The past few months have seen an increase in new, versatile malware downloaders that gather a significant amount of data about users’ systems before deploying a malicious payload. That payload is determined on the users’ system.
Marap malware and Xbash are two notable recent examples. Marap malware fingerprints a system and is capable of downloading additional modules based on the findings of the initial reconnaissance. XBash also assesses the system, and determines whether it is best suited for cryptocurrency mining or a ransomware attack and deploys its payload accordingly.
Stealthy sLoad Downloader Used in Highly Targeted Attacks
A further versatile and stealthy malware variant, known as the sLoad downloader, can now be added to that list. SLoad first appeared in May 2018, so it predates both of the above malware variants, although its use has been growing.
The primary purpose of sLoad appears to be reconnaissance. Once downloaded onto a system, it will determine the location of the device based on the IP address and performs several checks to ascertain the type of system and the software that is running and will determine whether it is on a real device or in a sandbox environment. It checks the processes running on the system, compares against a hardcoded list, and will exit if certain security software is installed to avoid detection.
Provided the system is suitable, a full scan of all running processes will be performed. The sLoad downloader will search for Microsoft Outlook files, ICA files associated with Citrix, and other system information. sLoad is capable of taking screenshots and searches the browser history looking for specific banking domains. All of this information is then fed back to the attackers’ C2 server.
Once the system has been fingerprinted, further malware variants are downloaded, primarily banking Trojans. Geofencing is used extensively by the threat actors using sLoad which helps to ensure that banking Trojans are only downloaded onto systems where they are likely to be effective – If the victim uses one of the banks that the Trojan is targeting.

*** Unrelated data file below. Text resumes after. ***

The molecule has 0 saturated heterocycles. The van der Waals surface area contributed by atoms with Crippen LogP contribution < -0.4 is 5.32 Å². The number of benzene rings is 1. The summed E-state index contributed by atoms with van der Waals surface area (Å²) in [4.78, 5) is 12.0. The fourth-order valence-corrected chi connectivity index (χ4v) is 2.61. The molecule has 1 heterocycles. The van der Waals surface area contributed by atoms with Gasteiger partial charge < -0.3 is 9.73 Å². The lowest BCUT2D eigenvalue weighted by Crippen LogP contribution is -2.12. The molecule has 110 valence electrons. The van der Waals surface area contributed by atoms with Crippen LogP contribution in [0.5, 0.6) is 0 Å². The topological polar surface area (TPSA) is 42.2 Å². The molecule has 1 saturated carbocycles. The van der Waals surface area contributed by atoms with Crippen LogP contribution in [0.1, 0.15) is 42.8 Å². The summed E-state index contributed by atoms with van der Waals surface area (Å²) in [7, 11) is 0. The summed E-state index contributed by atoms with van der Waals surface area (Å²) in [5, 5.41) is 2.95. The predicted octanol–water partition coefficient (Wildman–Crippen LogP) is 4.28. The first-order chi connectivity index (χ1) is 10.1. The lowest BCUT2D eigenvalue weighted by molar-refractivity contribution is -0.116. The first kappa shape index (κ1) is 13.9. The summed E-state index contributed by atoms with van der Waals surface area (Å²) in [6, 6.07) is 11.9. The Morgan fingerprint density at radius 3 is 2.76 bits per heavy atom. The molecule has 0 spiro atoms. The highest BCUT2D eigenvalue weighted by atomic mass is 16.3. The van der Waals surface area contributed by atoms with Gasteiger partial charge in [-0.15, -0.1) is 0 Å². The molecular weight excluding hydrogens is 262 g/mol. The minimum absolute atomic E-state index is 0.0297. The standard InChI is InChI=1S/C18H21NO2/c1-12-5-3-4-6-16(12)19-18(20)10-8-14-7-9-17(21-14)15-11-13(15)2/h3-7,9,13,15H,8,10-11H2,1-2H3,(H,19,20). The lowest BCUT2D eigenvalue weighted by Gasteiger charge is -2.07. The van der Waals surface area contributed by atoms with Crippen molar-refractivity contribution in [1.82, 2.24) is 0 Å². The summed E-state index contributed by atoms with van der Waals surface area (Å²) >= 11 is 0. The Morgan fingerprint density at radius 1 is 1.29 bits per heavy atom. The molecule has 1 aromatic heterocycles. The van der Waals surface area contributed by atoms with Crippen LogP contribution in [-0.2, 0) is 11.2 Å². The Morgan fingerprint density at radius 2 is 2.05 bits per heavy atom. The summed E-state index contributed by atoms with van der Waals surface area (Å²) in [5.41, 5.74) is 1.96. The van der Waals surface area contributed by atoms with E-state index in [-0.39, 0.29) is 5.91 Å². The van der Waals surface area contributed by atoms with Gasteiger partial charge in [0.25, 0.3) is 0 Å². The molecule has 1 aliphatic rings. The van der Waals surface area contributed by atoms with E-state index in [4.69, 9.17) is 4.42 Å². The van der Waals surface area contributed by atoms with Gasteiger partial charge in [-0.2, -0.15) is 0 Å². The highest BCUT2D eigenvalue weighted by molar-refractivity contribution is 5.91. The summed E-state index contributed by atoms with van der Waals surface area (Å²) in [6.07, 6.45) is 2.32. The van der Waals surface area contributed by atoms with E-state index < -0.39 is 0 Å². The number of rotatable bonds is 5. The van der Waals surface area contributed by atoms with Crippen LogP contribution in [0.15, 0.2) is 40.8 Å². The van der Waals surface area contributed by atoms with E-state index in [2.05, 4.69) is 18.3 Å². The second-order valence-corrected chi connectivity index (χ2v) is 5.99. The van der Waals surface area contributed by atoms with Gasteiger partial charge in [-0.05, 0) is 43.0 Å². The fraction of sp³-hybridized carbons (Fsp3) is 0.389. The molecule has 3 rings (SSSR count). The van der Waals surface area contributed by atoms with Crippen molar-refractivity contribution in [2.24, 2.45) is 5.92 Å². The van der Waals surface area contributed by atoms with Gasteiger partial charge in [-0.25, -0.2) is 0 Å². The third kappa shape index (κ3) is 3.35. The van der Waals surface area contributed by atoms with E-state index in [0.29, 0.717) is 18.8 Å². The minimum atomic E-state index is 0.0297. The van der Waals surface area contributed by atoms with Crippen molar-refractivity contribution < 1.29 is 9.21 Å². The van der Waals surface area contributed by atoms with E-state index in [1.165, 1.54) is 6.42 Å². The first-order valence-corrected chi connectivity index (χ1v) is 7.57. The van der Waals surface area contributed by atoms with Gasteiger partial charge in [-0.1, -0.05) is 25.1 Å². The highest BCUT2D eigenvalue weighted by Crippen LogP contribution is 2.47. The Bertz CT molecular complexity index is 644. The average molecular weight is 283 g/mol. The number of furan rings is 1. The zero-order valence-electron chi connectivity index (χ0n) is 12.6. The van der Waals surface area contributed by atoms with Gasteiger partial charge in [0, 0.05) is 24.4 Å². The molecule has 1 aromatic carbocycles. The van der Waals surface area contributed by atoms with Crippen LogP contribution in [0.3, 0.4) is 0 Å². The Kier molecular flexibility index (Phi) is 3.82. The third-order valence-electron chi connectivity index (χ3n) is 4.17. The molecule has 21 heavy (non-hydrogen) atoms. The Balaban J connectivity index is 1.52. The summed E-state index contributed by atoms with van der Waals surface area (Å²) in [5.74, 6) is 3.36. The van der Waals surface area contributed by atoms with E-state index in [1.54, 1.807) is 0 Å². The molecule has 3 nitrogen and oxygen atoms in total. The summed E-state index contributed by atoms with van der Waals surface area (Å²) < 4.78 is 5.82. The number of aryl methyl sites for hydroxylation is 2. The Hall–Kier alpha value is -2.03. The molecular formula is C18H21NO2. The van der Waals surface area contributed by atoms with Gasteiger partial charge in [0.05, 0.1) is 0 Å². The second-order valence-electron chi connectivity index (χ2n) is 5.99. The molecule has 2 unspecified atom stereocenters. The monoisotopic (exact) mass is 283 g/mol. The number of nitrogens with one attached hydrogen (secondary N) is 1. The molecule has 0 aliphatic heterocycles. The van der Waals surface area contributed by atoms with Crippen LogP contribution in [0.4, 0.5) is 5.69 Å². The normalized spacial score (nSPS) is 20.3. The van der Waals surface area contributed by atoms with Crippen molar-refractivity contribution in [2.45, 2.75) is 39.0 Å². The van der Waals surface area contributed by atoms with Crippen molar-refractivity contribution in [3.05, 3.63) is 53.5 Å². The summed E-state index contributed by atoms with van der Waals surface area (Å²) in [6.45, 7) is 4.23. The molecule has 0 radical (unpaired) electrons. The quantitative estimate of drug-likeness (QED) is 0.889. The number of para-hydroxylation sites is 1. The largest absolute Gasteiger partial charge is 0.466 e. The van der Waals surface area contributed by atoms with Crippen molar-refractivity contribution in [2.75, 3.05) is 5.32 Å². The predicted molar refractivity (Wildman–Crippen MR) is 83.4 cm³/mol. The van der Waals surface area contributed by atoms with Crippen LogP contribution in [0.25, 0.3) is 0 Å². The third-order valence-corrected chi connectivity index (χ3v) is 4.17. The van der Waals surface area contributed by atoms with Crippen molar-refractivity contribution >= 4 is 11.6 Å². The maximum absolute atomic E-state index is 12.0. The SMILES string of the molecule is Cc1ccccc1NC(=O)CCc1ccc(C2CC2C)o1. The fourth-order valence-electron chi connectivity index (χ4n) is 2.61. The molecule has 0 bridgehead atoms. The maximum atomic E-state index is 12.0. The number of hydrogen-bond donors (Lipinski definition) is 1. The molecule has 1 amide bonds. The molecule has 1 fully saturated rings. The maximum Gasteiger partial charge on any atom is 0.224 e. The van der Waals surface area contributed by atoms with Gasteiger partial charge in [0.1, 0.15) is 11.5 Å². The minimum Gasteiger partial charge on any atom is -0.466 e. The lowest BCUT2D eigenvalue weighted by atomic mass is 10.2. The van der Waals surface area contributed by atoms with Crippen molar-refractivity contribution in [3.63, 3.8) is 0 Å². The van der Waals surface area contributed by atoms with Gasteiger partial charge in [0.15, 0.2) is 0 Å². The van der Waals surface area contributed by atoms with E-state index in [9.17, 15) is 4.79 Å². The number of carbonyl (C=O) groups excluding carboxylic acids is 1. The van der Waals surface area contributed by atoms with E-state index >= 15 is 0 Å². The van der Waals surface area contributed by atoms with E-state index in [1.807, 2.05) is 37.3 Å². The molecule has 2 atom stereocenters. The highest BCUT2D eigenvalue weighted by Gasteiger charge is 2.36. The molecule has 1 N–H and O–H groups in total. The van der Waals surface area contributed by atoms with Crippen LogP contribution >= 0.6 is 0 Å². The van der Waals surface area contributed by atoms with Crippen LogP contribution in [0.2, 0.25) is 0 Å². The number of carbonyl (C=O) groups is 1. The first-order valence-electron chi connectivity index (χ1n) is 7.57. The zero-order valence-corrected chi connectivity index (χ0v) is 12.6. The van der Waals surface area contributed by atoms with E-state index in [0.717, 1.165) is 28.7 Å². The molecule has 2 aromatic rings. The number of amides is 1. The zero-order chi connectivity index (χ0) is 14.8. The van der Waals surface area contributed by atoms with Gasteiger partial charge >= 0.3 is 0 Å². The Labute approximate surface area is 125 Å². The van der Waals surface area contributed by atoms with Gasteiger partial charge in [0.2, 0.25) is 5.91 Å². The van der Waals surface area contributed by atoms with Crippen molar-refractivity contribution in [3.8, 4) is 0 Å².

In most of the campaigns intercepted to date, the banking Trojan of choice has been Ramnit. The attacks have also been highly focused on specific countries including Canada, and latterly, Italy and the United Kingdom – Locations which are currently being targeted by Ramnit. Other malware variants associated with the sLoad downloader include the remote desktop tool DarkVNC, the Ursnif information stealer, DreamBot, and PsiBot.
The sLoad downloader is almost exclusively delivered via spam email, with the campaigns often containing personal information such as the target’s name and address. While there have been several email subjects used, most commonly the emails relate to purchase orders, shipping notifications, and missed packages.
The emails contain Word documents with malicious macros in ZIP files, or alternatively embedded hyperlinks which will download the ZIP file if clicked.
The sLoad downloader may be stealthy and versatile, but blocking the threat is possible with an advanced spam filter. End user training to condition employees never to click on hyperlinks from unknown senders nor open attachments or enable macros will also help to prevent infection. Web filtering solutions provide an additional layer of protection to block attempts to download malicious files from the Internet.